I’m struggling to find the words to even begin this movie review. Not because I don’t have a lot to say, but because there is so much that I need to say and there are so many thoughts still running rampant in my brain. This is, honestly, one of the hardest reviews I’ve had to write. Make no mistake, Cruel Summer is well shot, features a hauntingly realistic cast and really flusters all sorts of emotions. The problem here is – not all the emotions are positive ones. I was left emotionally drained after viewing Cruel Summer this afternoon and you need to know why. You need to know what happened and you need to learn. Maybe such gut-wrenching material as the caliber pictured within this movie can educate someone. So, with my struggles and hope out of the way, let me finally get to the review.
Cruel Summer is written and directed by Phillip Escott and Craig Newman. Cast members include Richard Pawulski, Danny Miller (of “Emmerdale”), Natalie Martins, Reece Douglas (of “Waterloo Road”), Grace Dixon, Gary Knowles, Sabrina Dickens and Thomas Conning. Cruel Summer follows, “autism sufferer, Danny (Pawulski), who escapes the inner-city and goes out to the country as part of his Duke of Edinburgh Award scheme. Little does he know, that bitter yob Nicholas (Miller) is hunting him, stemming from a lie created by the enamored and envious Julia (Martins). With the help of new boy, Calvin (Douglas) the three youths close in on the innocent Danny, as Nicholas’ behavior grows erratic and increasingly more violent. As tensions rise within the trio, Julia and Calvin must decide whether they are capable of going through with Nicholas’ deadly plan.”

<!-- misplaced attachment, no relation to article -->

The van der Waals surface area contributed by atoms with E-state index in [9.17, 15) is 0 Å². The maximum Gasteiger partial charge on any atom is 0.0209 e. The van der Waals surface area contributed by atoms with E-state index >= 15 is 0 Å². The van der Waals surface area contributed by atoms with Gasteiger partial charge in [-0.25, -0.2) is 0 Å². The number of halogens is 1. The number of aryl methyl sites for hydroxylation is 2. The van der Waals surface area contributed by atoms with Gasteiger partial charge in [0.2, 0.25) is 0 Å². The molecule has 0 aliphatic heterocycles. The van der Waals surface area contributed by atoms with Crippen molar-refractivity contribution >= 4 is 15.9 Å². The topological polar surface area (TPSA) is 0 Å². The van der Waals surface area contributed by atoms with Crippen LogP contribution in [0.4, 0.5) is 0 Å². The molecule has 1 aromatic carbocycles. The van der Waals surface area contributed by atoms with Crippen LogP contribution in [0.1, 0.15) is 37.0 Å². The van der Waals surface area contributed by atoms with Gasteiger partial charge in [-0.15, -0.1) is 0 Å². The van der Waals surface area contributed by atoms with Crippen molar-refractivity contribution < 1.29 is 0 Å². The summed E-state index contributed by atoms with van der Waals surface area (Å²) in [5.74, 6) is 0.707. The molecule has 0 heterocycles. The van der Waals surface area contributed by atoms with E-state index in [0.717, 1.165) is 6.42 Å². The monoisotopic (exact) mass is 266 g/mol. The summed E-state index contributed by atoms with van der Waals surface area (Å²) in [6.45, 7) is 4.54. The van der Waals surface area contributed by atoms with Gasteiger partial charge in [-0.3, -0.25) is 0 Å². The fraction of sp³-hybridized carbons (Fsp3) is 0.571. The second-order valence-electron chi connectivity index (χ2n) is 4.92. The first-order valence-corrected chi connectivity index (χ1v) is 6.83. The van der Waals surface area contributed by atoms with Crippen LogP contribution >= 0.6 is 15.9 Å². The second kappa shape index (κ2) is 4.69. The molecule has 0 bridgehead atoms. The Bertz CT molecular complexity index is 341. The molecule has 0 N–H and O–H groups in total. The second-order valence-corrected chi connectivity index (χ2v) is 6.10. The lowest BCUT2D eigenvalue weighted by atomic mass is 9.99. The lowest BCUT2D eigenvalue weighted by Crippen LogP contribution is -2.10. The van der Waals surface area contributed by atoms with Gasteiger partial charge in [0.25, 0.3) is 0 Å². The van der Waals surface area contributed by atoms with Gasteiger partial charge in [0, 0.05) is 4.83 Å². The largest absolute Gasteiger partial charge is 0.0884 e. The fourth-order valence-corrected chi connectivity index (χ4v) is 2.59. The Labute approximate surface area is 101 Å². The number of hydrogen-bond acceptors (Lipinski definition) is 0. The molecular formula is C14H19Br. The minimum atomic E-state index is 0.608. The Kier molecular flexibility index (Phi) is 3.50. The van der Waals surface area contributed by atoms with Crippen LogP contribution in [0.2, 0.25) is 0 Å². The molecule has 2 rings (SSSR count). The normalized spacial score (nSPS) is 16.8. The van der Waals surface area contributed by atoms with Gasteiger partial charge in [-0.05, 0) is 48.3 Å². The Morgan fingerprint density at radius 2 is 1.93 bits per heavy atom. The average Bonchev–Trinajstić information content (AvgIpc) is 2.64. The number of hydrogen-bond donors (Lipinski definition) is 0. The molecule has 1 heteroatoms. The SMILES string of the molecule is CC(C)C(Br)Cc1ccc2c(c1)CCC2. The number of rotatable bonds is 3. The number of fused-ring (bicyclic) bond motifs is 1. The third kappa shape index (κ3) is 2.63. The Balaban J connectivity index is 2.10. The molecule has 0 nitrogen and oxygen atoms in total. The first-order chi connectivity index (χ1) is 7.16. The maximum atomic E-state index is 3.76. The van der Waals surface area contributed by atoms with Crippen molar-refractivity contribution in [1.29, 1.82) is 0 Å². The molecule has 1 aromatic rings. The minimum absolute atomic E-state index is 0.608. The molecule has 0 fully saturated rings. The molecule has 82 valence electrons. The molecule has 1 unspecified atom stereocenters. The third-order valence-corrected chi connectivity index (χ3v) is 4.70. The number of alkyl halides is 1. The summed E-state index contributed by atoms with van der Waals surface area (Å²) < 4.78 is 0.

Being that I write for a horror themed website, the first thing I’d like to clarify is how Cruel Summer falls into this particular genre of film. Cruel Summer is marked as a feature that is “based on true events,” and although I’m unsure where the subject material spawned from, a quick Google search shows me dozens of instances in England – where this film originates from – and all over the world where special needs humans are victims of heinous, barbaric acts of violence. When you realize that Danny Miller existed somewhere in the universe, maybe not in body but in circumstance, the horror you witness on the screen becomes something more palpable than what most horror fans are used to. Cruel Summer proves that evil isn’t always a burned man with razor fingers or a hulking beast with a machete. Cruel Summer proves that the villains we need to fear the most walk alongside us every day. They’re out friends. They’re our families. They’re our co-workers. And they’re capable of such darkness that we don’t see until it’s far too late. When the evil is real, it adds such depth to the emotion and, in this case, the viewer is going to be absolutely crushed and crippled with psychological terror and suspense. I guarantee you’ll struggle to breathe, strangled by suspense, when the trio reaches Danny, alone in the woods.